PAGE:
What a waste of time this has been! One year of thousands of hours taxpayer funded lunches and the govt say Tarrant acted alone! Local Islamists are laughing all the way to the bank!
Nearly 2000 people were reported to police as potential risks to public safety in the six months after the Christchurch terror attack.
Operation Whakahaumanu was designed to reassure New Zealanders after the March 15 shooting at two mosques that left 51 people dead and dozens injured.
Police used the operation to raise awareness through increased visibility on the streets, and visits to thousands of schools, religious places and businesses.
Stuff earlier revealed the operation included a substantial intelligence phase, in which police monitored hundreds of people, including white supremacists, Muslim converts and people left disgruntled by the Christchurch terror attack.
Dr Chris Wilson, an expert in violent conflict and terrorism, said two key things happened after a terror attack – some people became concerned about what others were saying, while some felt inspired by the event.
“For the vast majority of us it repulses us and it makes you want to look after the Muslim community, but for some people who are so inclined it actually kind of excites them and inspires them and makes them more vocal whereas before they would’ve thought ‘I’m not allowed to say that sort of stuff’.”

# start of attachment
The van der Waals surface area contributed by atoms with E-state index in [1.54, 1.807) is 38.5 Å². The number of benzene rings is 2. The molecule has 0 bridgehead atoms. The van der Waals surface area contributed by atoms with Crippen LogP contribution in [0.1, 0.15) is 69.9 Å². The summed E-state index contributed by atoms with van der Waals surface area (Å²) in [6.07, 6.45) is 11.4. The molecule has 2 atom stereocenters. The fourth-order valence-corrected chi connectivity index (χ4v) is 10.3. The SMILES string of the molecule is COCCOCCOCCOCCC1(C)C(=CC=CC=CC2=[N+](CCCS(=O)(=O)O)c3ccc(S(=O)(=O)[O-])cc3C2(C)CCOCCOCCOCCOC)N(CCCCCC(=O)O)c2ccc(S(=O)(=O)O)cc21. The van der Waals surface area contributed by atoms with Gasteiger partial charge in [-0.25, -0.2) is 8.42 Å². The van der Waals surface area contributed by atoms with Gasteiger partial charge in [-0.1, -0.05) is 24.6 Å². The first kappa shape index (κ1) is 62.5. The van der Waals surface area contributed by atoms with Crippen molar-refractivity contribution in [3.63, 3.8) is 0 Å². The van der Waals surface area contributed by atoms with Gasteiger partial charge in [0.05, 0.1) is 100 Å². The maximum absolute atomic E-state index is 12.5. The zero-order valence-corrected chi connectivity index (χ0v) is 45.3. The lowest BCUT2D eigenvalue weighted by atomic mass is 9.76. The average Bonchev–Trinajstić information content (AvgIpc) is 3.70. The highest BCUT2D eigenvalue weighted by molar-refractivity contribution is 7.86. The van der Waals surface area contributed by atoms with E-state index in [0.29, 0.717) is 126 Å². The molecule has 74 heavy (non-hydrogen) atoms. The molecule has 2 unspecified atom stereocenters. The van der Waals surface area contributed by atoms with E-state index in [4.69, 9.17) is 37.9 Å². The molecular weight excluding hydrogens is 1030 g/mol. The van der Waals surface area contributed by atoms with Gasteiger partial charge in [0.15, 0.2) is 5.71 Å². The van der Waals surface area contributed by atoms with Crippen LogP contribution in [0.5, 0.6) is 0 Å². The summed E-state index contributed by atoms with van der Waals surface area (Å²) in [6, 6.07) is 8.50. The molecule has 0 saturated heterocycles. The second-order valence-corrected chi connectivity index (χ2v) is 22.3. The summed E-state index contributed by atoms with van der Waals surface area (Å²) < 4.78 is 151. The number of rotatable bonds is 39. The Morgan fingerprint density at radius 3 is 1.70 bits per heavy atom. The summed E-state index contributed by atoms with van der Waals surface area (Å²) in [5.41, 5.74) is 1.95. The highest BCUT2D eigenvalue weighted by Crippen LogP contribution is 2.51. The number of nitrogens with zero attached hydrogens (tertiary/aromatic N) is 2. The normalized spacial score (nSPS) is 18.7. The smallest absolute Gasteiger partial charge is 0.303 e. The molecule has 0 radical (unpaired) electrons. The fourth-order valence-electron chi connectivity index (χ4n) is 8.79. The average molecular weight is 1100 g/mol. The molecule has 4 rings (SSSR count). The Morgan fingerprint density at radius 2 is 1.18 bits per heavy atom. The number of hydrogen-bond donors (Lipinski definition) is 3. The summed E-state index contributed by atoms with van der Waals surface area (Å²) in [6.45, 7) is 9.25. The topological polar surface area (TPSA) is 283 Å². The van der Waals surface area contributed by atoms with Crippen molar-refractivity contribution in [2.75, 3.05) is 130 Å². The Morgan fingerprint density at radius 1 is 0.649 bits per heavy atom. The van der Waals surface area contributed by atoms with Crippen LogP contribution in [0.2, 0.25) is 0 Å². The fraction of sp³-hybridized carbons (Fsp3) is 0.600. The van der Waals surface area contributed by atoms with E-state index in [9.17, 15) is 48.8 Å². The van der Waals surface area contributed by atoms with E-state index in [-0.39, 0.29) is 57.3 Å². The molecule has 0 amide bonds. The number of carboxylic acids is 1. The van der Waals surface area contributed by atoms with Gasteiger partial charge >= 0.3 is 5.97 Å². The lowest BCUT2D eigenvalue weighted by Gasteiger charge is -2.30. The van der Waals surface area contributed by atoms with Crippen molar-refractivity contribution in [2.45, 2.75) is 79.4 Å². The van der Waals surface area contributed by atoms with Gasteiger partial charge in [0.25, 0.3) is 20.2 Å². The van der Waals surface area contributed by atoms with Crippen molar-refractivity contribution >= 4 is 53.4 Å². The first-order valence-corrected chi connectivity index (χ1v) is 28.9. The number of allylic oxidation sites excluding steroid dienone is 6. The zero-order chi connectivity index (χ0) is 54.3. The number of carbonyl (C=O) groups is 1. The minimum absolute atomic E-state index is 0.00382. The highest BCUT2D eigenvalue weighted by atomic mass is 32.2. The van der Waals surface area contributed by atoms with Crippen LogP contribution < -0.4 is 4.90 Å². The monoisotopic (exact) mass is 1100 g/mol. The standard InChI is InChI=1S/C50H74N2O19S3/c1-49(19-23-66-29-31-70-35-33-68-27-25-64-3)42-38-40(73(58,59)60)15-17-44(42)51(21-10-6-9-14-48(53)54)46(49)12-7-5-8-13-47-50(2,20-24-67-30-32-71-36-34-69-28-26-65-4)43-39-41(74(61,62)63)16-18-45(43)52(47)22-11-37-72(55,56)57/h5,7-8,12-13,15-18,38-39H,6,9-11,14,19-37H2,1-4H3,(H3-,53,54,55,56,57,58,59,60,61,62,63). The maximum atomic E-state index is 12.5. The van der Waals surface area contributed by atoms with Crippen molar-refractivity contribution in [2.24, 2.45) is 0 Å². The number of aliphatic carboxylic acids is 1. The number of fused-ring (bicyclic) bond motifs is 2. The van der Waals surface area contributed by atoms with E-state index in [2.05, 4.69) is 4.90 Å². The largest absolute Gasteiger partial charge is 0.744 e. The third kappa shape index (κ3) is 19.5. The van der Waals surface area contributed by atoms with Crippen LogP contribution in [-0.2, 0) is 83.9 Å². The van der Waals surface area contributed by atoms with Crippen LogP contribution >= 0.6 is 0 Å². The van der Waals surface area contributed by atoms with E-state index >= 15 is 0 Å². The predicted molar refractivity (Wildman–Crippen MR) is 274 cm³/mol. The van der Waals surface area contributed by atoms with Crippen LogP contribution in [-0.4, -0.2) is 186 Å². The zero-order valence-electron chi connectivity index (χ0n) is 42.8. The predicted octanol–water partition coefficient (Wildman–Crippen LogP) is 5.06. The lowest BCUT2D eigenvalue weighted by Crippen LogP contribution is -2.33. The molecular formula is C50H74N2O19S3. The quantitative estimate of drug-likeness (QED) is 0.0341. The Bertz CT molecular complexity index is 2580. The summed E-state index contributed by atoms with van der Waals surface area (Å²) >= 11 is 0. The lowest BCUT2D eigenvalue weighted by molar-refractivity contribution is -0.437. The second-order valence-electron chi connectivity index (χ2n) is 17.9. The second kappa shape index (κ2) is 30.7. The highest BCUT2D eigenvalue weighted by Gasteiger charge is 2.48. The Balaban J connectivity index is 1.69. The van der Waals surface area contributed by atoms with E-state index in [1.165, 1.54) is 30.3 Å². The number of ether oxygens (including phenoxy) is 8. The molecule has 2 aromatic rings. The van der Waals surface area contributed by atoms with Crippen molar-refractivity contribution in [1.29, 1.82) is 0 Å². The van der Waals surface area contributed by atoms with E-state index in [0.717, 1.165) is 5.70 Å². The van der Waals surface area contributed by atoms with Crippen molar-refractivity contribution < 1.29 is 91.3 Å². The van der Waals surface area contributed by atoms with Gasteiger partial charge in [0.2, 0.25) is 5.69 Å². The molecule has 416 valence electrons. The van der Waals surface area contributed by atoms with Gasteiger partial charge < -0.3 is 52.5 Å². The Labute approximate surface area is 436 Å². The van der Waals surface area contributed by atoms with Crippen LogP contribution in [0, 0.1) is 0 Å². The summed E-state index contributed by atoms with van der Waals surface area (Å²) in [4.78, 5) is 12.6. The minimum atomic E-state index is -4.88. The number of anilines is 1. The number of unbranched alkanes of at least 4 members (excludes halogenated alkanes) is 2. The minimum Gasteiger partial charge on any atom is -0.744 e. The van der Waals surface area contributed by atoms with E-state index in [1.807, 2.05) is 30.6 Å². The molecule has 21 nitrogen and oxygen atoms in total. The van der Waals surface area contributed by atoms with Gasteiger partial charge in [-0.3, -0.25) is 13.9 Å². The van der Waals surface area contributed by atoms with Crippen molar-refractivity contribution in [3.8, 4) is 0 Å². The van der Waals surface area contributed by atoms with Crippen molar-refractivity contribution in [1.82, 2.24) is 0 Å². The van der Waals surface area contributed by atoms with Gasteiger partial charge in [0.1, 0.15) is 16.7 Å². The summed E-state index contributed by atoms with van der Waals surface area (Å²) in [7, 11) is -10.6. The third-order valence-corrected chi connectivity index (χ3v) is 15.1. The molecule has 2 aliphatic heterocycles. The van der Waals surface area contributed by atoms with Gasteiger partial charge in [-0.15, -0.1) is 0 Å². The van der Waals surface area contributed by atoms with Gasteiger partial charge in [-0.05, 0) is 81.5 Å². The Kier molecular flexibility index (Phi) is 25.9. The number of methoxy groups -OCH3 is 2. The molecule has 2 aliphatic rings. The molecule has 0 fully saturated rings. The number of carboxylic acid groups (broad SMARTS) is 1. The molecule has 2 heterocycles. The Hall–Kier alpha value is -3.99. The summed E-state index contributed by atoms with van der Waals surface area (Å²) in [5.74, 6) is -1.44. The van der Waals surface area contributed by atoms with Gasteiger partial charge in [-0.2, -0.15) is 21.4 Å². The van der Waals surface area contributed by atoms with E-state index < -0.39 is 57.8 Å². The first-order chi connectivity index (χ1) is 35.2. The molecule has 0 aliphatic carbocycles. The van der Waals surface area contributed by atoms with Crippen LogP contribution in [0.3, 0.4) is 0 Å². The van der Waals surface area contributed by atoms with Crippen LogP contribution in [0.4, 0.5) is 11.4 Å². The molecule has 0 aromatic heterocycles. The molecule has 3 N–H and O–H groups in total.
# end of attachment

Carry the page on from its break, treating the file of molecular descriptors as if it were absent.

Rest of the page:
Stuff complained to the Office of the Ombudsman after police declined to release how many people from each police district made the list of persons of interest.
Police director of national intelligence Dan Wildy has since released the information to Stuff, saying the circumstances of protecting the information has changed.
The information reveals 1912 people had been entered into police’s Real Time Intelligence on Demand (RIOD) dataset as of September 1, 2019.
Of those, 547 were in Canterbury, 305 in the Southern district, 180 in Wellington, 115 in Auckland City, and 180 in the Central district.
The figures provided no context on the nature, seriousness or credibility of the information.
Wildy said many of the leads were quickly evaluated and resolved by local officers.
Police were unable to provide further information for “operational reasons”.
The figures exclude information relating to people overseas and unidentifiable leads.
National prevention manager Superintendent Eric Tibbott said the focus of the operation was not on arrests, but on engaging with the public and encouraging members of the community to advise police about any concerns they had.
“Enforcement action was taken as a last resort,” he said.
Operation Whakahaumanu had since been folded into police’s “everyday activity”.
Strategic analyst and former Pentagon official Dr Paul Buchanan said an upsurge in people reporting suspicious behaviour was expected after a terror attack.
“The reporting that happens in the aftermath of these sorts of incidents goes from the frivolous to the deadly serious so the broader picture is not surprising.”
He estimated only 1 per cent of the reports to police would have been “serious leads”.
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